Embiid should be splint free — he wasn't wearing one during the All-Star Game Sunday — for the first time since returning from the torn ligament in the ring finger on his left hand. Richardson looked explosive after missing time with multiple hamstring injuries. Simmons and Harris are two of the most durable players in the NBA.

As for Horford, it appears his run as a starter is over. That doesn’t mean he can’t make an impact. The decision could prove to be a “win-win” as Horford will fit better offensively with lineups that don’t feature Embiid. Brown will likely still use Horford to close games which makes sense. The Sixers’ original starting lineup is tied for second in the NBA in terms of defensive rating among five-man lineups that have played at least 200 minutes.

One of their newcomers would be a nice fit in place of Horford. Glenn Robinson III could make the team more switchable defensively. Robinson was used in a stopper role in Golden State. That likely won’t be the case here, but his ability to switch one through four makes him a dynamic piece defensively. Robinson is also having a career year shooting wise, hitting 39.5 percent of his threes. 

With Robinson and Alec Burks coming over from the Warriors, Brown suddenly has options. Bringing Horford off your bench as the sixth man while using Burks and Furkan Korkmaz as instant offense and Matisse Thybulle as an impactful defender makes the bench much more dangerous.

While there are plenty of reasons for optimism for the Sixers after the break, the reality is they’ve underperformed. A large part of that has to do with their abysmal 9-19 record on the road. The 18-36 Hornets have more road wins.

If you’re looking for a reason that could change, the Sixers’ strength of schedule could be one. Up to now, they’ve played the third-toughest schedule in the NBA. After the All-Star break, they have the second easiest. In contrast, the Raptors (sixth) and Celtics (seventh) have had lighter schedules that will get more difficult — Toronto has the 11th toughest, Boston the 12th.

That’s not an excuse. If the Sixers are the team they’ve claimed to be, they need to beat good teams. They also can’t follow up big wins with brutal losses like their lifeless defeat in Orlando two days after a Christmas day win over the Bucks.

The Sixers have work to do and ground to make up. All of these factors don’t matter if they don’t show consistent focus and stay healthy.

Brown refers to the stretch after the All-Star break as a “sprint.” The Sixers could — and probably should — be ready to go on a run.

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Ben Simmons puts on early show, Joel Embiid comes on late as Team LeBron beats Team Giannis in NBA All-Star Game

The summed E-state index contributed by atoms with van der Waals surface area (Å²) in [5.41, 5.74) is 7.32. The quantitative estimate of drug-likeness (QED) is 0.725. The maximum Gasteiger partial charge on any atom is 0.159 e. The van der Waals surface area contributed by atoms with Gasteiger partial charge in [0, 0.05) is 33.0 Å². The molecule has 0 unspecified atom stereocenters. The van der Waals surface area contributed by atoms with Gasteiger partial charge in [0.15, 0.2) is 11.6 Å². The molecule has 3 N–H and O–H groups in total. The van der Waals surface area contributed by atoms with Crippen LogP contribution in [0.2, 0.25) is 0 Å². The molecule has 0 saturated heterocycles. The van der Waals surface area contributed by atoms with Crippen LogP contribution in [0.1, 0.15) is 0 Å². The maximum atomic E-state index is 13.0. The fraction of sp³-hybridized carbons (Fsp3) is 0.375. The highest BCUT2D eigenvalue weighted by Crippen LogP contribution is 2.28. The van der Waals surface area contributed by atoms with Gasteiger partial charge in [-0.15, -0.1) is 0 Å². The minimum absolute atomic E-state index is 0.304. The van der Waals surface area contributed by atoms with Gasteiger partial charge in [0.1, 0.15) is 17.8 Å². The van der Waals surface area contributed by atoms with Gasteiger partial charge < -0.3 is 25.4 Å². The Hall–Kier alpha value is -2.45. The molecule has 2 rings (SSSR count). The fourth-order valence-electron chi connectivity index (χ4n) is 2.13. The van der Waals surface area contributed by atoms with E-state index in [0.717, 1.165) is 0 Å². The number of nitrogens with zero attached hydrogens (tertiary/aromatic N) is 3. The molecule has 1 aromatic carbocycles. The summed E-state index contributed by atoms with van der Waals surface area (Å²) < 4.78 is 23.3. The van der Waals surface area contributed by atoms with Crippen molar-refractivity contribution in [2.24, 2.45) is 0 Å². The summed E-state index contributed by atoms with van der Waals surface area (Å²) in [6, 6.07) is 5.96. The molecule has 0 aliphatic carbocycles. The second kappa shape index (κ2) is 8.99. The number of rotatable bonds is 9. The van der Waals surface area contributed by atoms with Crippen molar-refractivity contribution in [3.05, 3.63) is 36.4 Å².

Ben Simmons puts on early show, Joel Embiid comes on late as Team LeBron beats Team Giannis in NBA All-Star Game

The Sixers were well represented by Joel Embiid and Ben Simmons at the 2020 NBA All-Star Game in Chicago Sunday.

Ultimately, Team LeBron won a thrilling — well, at least the fourth quarter was — game over Team Giannis, 157-155, on an Anthony Davis free throw. Kawhi Leonard won the newly named Kobe Bryant All-Star Game MVP Award scoring a game-high 30 points.

Embiid, playing without the splint on his left hand for the first time since having surgery to repair a torn ligament in his left ring finger, got Team Giannis on the board with an early dunk.

Then Simmons put on a show.

Simmons had 10 points, three rebounds and three assists in the first half.

The NBA decided to break away from its traditional game format, making each quarter its own mini-game. That means each period had its own tip-off.

And would you look at who was squaring off to start the second.

(Simmons won the tip, by the way)

Not to be outdone, Embiid had a couple fancy dunks of his own as Team Giannis built a lead in the third.

Simmons also had this beauty of a put-back dunk for good measure.

He took a spill at the end but appeared no worse for wear for the rest of the game.

Another wrinkle in the new format this year is that the fourth quarter wasn’t timed, and the teams played to a “target score.” In honor of Kobe Bryant, the “target score” was 157 — 24 more points than what Team Giannis, who was in the lead, had total heading into the fourth quarter.

With Team Giannis nearing that point total, Embiid made his presence felt down the stretch, including dropping this nasty Dream Shake on LeBron James.

Both Embiid (22 points, 10 rebounds) and Simmons (17 points, six rebounds, five assists, two steals) showed why they were selected for the game.

They’ll return to the court for the Sixers Thursday against the Nets at the Wells Fargo Center.